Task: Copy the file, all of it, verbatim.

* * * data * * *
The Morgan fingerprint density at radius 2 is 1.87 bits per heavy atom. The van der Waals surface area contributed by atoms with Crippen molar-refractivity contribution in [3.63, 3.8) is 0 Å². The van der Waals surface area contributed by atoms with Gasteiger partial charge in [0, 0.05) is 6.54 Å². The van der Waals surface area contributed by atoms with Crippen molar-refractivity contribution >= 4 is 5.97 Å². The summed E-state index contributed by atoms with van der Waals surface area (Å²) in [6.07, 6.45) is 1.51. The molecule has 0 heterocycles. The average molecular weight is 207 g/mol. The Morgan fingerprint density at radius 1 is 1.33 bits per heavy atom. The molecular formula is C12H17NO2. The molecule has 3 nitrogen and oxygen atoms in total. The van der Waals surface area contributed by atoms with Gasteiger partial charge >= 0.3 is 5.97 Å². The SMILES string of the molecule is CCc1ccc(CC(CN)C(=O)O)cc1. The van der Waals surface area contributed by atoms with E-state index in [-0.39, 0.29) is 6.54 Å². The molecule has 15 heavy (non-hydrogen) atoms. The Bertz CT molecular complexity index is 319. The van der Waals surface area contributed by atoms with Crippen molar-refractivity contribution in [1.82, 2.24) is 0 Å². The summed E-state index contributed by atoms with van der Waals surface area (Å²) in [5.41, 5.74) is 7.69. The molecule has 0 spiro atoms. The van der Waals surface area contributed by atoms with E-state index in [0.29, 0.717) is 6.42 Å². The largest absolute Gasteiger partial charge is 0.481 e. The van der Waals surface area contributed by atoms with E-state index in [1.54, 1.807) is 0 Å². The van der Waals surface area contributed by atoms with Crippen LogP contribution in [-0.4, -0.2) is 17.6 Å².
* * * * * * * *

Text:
The Morgan fingerprint density at radius 2 is 1.87 bits per heavy atom. The van der Waals surface area contributed by atoms with Crippen molar-refractivity contribution in [3.63, 3.8) is 0 Å². The van der Waals surface area contributed by atoms with Gasteiger partial charge in [0, 0.05) is 6.54 Å². The van der Waals surface area contributed by atoms with Crippen molar-refractivity contribution >= 4 is 5.97 Å². The summed E-state index contributed by atoms with van der Waals surface area (Å²) in [6.07, 6.45) is 1.51. The molecule has 0 heterocycles. The average molecular weight is 207 g/mol. The Morgan fingerprint density at radius 1 is 1.33 bits per heavy atom. The molecular formula is C12H17NO2. The molecule has 3 nitrogen and oxygen atoms in total. The van der Waals surface area contributed by atoms with Gasteiger partial charge >= 0.3 is 5.97 Å². The SMILES string of the molecule is CCc1ccc(CC(CN)C(=O)O)cc1. The van der Waals surface area contributed by atoms with E-state index in [-0.39, 0.29) is 6.54 Å². The molecule has 15 heavy (non-hydrogen) atoms. The Bertz CT molecular complexity index is 319. The van der Waals surface area contributed by atoms with Crippen molar-refractivity contribution in [1.82, 2.24) is 0 Å². The summed E-state index contributed by atoms with van der Waals surface area (Å²) in [5.41, 5.74) is 7.69. The molecule has 0 spiro atoms. The van der Waals surface area contributed by atoms with E-state index in [0.29, 0.717) is 6.42 Å². The largest absolute Gasteiger partial charge is 0.481 e. The van der Waals surface area contributed by atoms with E-state index in [1.54, 1.807) is 0 Å². The van der Waals surface area contributed by atoms with Crippen LogP contribution in [-0.4, -0.2) is 17.6 Å².